Rebuttal: No, they don't. Not even all Unixes do this.
Here's how I put it in one or two comments:
I've got to agree with Jesper here - IE laid down the parameter-passing method, and given that there's only one parameter ("the rest of the URL after the scheme and the colon"), there's not much point doing any quoting, encoding, or anything - as long as the end of the parameter is uniquely defined (and if not, what has the attacker done?) Remember, too, that the parameter parsing mechanism used here is going to be solely dependent on the language and API the protocol handler uses. It's only because most people use C / C++ / etc that we're used to seeing multiple arguments separated by spaces, tabs, etc. What the OS passes in to the executable is the entire command line from start to finish in one long string. Any other structure that you believe is present in the command line is imposed by the runtime library that the executable starts up before it calls the "main()" or other first developer-level function.
As it turns out, the shell does not handle quote characters in this case. It is the runtime library for the particular language which does.
If you choose C or C++ as your language of choice, for instance, the command line string as a whole is parsed in the CRT library routine parse_cmdline(), which (if you have Visual Studio installed) is in %ProgramFiles%\Microsoft Visual Studio 8\VC\crt\src\stdargv.c
If you use assembler, or write your program for Win32 (with a start function of WinMain instead of main), you'll be given the command line as a single string from first character entered to the final character provided by your caller.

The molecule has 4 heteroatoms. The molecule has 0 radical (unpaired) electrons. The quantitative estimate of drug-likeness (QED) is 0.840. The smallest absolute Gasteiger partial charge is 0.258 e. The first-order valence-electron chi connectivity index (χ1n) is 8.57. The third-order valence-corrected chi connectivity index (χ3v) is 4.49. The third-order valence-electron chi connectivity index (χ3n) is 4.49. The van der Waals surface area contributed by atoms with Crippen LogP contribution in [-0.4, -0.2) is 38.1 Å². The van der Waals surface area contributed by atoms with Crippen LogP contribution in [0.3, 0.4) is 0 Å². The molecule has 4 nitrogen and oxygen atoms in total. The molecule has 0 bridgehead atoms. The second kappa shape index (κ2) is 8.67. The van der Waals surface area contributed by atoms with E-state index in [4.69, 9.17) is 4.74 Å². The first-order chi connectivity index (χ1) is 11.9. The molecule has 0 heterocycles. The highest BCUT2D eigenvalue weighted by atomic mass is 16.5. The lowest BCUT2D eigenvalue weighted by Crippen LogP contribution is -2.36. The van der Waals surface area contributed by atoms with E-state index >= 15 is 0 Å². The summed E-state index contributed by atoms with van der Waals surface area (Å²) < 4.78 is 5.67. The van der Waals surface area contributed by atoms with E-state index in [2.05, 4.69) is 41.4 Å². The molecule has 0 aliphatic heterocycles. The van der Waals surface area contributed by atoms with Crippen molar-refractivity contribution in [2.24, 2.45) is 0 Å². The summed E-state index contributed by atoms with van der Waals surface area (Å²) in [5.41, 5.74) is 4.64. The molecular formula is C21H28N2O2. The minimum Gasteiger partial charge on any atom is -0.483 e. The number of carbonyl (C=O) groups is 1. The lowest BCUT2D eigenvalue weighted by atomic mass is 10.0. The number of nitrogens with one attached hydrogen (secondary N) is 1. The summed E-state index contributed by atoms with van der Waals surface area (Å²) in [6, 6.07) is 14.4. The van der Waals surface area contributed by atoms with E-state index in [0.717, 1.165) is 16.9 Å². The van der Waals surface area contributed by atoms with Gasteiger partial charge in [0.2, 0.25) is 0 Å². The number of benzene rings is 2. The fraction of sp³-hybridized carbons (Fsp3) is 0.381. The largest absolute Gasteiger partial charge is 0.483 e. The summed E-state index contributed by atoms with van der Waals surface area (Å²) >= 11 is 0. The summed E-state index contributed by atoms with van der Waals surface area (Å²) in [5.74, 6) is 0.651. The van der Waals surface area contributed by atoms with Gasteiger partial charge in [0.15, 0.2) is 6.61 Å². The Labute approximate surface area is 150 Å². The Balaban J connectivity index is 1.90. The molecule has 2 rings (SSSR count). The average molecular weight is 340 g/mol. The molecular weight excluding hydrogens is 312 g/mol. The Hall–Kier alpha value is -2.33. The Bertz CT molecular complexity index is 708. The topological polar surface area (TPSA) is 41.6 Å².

Double-quote processing is a feature of C and C++, NOT of the Windows executable calling mechanism.
To put it another way, double quotes are only special to Firefox because Firefox's programmers chose to treat them specially. As such, it's their responsibility to ensure that they are handled correctly when faced with data provided by untrusted third parties.
If you want to see where the single-parameter command line gets split into multiple argv values that the C / C++ programmer might expect, in the Microsoft C Runtime Library (CRTL) it's in the file stdargv.c, routine parse_cmdline(). Any Visual Studio installation should have this file.
- Claim: Mozilla had no way of knowing that this was the way protocols would be passed to their handler.
Rebuttal: This is actually the way the protocol handler mechanism is documented. The entire URL is passed to the protocol handler as a replacement for the %1 parameter.
Claim: The assumption with commandline parameters is that they come from the user, and are thus fully trusted.
Rebuttal: This is not merely a command line - it is a declared and documented handoff of untrusted data coming from a remote and untrusted third party, not the OS, and not the user, but a potential hacker.